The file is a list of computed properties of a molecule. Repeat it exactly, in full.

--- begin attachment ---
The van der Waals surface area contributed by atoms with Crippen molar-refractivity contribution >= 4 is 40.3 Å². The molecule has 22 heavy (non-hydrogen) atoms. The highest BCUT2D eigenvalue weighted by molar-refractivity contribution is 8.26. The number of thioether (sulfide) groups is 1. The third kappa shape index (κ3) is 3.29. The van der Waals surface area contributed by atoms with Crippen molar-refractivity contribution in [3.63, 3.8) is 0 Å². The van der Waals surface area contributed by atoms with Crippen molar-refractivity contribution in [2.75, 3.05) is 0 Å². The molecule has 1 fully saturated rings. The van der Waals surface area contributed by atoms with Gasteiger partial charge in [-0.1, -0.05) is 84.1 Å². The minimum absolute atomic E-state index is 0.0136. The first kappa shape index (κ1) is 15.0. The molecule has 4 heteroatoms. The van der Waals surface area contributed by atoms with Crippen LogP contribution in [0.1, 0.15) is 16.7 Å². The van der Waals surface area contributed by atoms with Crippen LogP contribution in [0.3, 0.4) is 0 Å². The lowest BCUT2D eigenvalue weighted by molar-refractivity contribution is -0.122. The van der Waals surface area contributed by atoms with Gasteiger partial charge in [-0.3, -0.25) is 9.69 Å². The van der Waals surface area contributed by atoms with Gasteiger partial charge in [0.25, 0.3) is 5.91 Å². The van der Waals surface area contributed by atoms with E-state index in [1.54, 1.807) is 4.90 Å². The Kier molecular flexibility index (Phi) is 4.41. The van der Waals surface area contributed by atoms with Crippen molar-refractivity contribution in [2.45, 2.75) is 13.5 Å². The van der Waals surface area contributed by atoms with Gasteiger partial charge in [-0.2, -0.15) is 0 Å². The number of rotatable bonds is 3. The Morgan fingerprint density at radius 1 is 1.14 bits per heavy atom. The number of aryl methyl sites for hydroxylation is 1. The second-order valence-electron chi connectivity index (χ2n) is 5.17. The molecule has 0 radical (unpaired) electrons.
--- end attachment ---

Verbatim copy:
The van der Waals surface area contributed by atoms with Crippen molar-refractivity contribution >= 4 is 40.3 Å². The molecule has 22 heavy (non-hydrogen) atoms. The highest BCUT2D eigenvalue weighted by molar-refractivity contribution is 8.26. The number of thioether (sulfide) groups is 1. The third kappa shape index (κ3) is 3.29. The van der Waals surface area contributed by atoms with Crippen molar-refractivity contribution in [3.63, 3.8) is 0 Å². The van der Waals surface area contributed by atoms with Crippen molar-refractivity contribution in [2.75, 3.05) is 0 Å². The molecule has 1 fully saturated rings. The van der Waals surface area contributed by atoms with Gasteiger partial charge in [-0.1, -0.05) is 84.1 Å². The minimum absolute atomic E-state index is 0.0136. The first kappa shape index (κ1) is 15.0. The molecule has 4 heteroatoms. The van der Waals surface area contributed by atoms with Crippen LogP contribution in [0.1, 0.15) is 16.7 Å². The van der Waals surface area contributed by atoms with Crippen LogP contribution in [0.3, 0.4) is 0 Å². The lowest BCUT2D eigenvalue weighted by molar-refractivity contribution is -0.122. The van der Waals surface area contributed by atoms with Gasteiger partial charge in [-0.3, -0.25) is 9.69 Å². The van der Waals surface area contributed by atoms with Gasteiger partial charge in [0.25, 0.3) is 5.91 Å². The van der Waals surface area contributed by atoms with E-state index in [1.54, 1.807) is 4.90 Å². The Kier molecular flexibility index (Phi) is 4.41. The van der Waals surface area contributed by atoms with Crippen molar-refractivity contribution in [2.45, 2.75) is 13.5 Å². The van der Waals surface area contributed by atoms with Gasteiger partial charge in [-0.2, -0.15) is 0 Å². The number of rotatable bonds is 3. The Morgan fingerprint density at radius 1 is 1.14 bits per heavy atom. The number of aryl methyl sites for hydroxylation is 1. The second-order valence-electron chi connectivity index (χ2n) is 5.17. The molecule has 0 radical (unpaired) electrons.